Bansham Manor School in Croydon has achieved IQM Flagship Status for the second time.
Context of the School
Bensham Manor is a larger Secondary Special School with 200 pupils on roll. The pupils have complex learning needs including a large proportion with autism. The catchment area includes Croydon and other Local Authorities.
An Environment for All
The school has created an environment for all pupils regardless of their diverse needs to flourish and succeed. This was clear to see during the IQM review.
Sources of Evidence
The day included a tour of the school and a learning walk. Discussions took place with key members of staff including the Headteacher, the Deputy Headteacher (also Head of English), the Head of Living Skills (Cookery), the Head of Key Stage 4, the Head of Music, the Head of Drama, the Speech and Language Therapists, one of the Teaching Assistants (Duke of Edinburgh, Cycle Proficiency and Trainee teacher). Conversations with all the staff showed they had a true sense of purpose and dedication. They wanted the very best for all the pupils and were prepared to give their time freely to create opportunities for all pupils.
Behaviour was Exemplary
The day also included a delicious lunch cooked by the pupils during one of the excellent lessons observed. The behaviour of the pupils was exemplary. The staff were all courteous and polite and modelled expected behaviour. The staff were confident in their knowledge of the pupils which meant the pupils were on task and motivated to learn. The teachers’ planning was meticulous in the lessons observed to ensure differentiation had an impact on the progress of the pupils.
The Learning Environment
The school makes outstanding use of the space available. The outside area is very well thought out with excellent outdoor facilities including horticulture area, play area for year 7 and for those with more complex needs, an enclosed court area for games and a large play area for individual play. In addition to this, a quiet courtyard area has been developed for reflection time and an additional separate space for table tennis and table football. The main building is very inviting with high quality displays and a sense of purpose in every classroom. The Post 16 area is a separate block to cater for those pupils who need more support with transition to College. This is an excellent facility too.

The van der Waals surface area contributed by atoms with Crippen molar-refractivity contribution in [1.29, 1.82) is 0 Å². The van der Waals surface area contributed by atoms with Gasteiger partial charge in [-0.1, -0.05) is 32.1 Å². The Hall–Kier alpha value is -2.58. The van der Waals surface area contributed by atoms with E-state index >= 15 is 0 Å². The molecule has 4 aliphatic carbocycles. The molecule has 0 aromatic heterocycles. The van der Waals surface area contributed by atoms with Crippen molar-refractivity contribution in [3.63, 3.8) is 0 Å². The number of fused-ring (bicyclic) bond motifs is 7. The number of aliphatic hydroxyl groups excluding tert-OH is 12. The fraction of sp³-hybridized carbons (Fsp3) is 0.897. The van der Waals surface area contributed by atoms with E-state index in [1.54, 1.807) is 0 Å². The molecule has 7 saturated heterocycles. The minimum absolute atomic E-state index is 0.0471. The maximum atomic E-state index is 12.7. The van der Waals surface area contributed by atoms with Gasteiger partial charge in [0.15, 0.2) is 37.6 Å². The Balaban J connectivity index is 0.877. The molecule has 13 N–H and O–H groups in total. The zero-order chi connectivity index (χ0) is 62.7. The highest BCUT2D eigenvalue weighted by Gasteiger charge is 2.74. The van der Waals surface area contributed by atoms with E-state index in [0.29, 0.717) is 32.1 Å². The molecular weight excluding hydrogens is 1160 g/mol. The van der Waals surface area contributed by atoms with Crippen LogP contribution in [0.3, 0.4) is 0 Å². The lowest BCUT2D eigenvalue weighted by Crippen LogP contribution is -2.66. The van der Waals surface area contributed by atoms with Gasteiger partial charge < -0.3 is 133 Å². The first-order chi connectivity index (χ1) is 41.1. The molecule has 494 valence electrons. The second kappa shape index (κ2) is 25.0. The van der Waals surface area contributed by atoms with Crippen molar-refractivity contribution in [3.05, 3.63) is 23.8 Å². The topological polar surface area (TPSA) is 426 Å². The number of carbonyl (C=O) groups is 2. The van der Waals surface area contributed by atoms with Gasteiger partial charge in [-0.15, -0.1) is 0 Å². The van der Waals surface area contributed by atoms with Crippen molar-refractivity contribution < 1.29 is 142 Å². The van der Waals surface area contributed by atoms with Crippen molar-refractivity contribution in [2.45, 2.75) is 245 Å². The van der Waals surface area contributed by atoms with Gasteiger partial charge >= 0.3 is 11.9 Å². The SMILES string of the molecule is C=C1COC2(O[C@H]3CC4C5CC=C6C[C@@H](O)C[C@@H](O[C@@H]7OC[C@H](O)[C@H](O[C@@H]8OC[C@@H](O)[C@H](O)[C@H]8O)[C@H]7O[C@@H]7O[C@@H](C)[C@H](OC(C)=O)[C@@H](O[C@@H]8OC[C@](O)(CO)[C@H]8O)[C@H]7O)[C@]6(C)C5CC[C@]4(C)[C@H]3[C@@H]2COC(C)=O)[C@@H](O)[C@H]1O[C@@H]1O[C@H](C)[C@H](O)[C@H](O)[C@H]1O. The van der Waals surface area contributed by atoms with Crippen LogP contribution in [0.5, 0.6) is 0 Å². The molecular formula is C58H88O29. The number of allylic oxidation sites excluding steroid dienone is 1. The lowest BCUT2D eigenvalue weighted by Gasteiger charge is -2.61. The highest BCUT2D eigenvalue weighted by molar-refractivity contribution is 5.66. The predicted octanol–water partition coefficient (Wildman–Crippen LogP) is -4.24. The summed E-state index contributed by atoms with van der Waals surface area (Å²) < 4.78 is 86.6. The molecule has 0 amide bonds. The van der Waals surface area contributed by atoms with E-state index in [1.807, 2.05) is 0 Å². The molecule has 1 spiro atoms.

During the learning walk, it was evident that the curriculum was geared towards enabling the pupils to become independent, teaching them skills for life across a broad range of subjects and opportunities. The year groups are divided into classroom-based learning, subject based learning, a Key Stage 3 and Key Stage 4 complex needs group and a Post 16 group. This organisational approach meant that pupils felt safe in an atmosphere balanced to suit each pupils’ needs. A three-tiered pathway is set in Key Stage 4 to ensure all pupils achieve a range of appropriate qualifications to suit their ability. There is an opportunity for work experience and college courses in Key Stage 4.
Every pupil receives a block of speech and language therapy. This is tailored to the individual needs. It consists of either whole class, small group or 1 to 1 therapy. The speech and language therapists work very closely with all pupils. They deliver whole school Elklan and ‘SPOT’ training to staff. This means that all staff are confident to include daily strategies to enable pupils to access the curriculum appropriately and to de-escalate unwanted behaviours through positive use of language. A bank of resources is readily available for all staff as well as daily ongoing professional discussions regarding speech and language to achieve the best outcomes for pupils. The monitoring of teaching and learning includes lesson observations with a focus on the use of speech, language and communication. Feedback sheets enable staff development.
An Innovative Approach
The innovative approach of teachers working closely with speech and language therapists is clearly embedded in the school ethos. The data shows the positive impact on the progress for all pupils. Ofsted reinforced this in January 2018. There is “excellent teaching of language and communication skills.”